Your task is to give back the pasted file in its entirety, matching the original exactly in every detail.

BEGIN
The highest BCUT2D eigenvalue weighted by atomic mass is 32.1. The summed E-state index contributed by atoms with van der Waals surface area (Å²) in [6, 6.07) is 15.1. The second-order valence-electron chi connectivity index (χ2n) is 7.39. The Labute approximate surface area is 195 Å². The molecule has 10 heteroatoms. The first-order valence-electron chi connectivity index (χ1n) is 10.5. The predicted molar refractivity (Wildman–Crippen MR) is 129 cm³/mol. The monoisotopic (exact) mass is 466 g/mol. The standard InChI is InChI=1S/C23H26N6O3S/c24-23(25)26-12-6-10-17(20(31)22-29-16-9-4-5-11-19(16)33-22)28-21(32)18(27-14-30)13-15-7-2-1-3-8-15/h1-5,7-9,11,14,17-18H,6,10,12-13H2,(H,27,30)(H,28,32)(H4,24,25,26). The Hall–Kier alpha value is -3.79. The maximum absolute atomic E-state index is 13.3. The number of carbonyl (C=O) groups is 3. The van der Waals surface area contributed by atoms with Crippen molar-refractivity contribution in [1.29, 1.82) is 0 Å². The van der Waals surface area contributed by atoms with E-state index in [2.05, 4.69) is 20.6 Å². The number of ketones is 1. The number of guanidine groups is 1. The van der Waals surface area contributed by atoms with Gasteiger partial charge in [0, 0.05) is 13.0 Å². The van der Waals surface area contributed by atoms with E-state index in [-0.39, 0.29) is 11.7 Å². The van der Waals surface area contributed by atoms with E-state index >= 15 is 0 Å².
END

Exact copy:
The highest BCUT2D eigenvalue weighted by atomic mass is 32.1. The summed E-state index contributed by atoms with van der Waals surface area (Å²) in [6, 6.07) is 15.1. The second-order valence-electron chi connectivity index (χ2n) is 7.39. The Labute approximate surface area is 195 Å². The molecule has 10 heteroatoms. The first-order valence-electron chi connectivity index (χ1n) is 10.5. The predicted molar refractivity (Wildman–Crippen MR) is 129 cm³/mol. The monoisotopic (exact) mass is 466 g/mol. The standard InChI is InChI=1S/C23H26N6O3S/c24-23(25)26-12-6-10-17(20(31)22-29-16-9-4-5-11-19(16)33-22)28-21(32)18(27-14-30)13-15-7-2-1-3-8-15/h1-5,7-9,11,14,17-18H,6,10,12-13H2,(H,27,30)(H,28,32)(H4,24,25,26). The Hall–Kier alpha value is -3.79. The maximum absolute atomic E-state index is 13.3. The number of carbonyl (C=O) groups is 3. The van der Waals surface area contributed by atoms with Crippen molar-refractivity contribution in [1.29, 1.82) is 0 Å². The van der Waals surface area contributed by atoms with E-state index in [2.05, 4.69) is 20.6 Å². The number of ketones is 1. The number of guanidine groups is 1. The van der Waals surface area contributed by atoms with Gasteiger partial charge in [0, 0.05) is 13.0 Å². The van der Waals surface area contributed by atoms with E-state index in [-0.39, 0.29) is 11.7 Å². The van der Waals surface area contributed by atoms with E-state index >= 15 is 0 Å².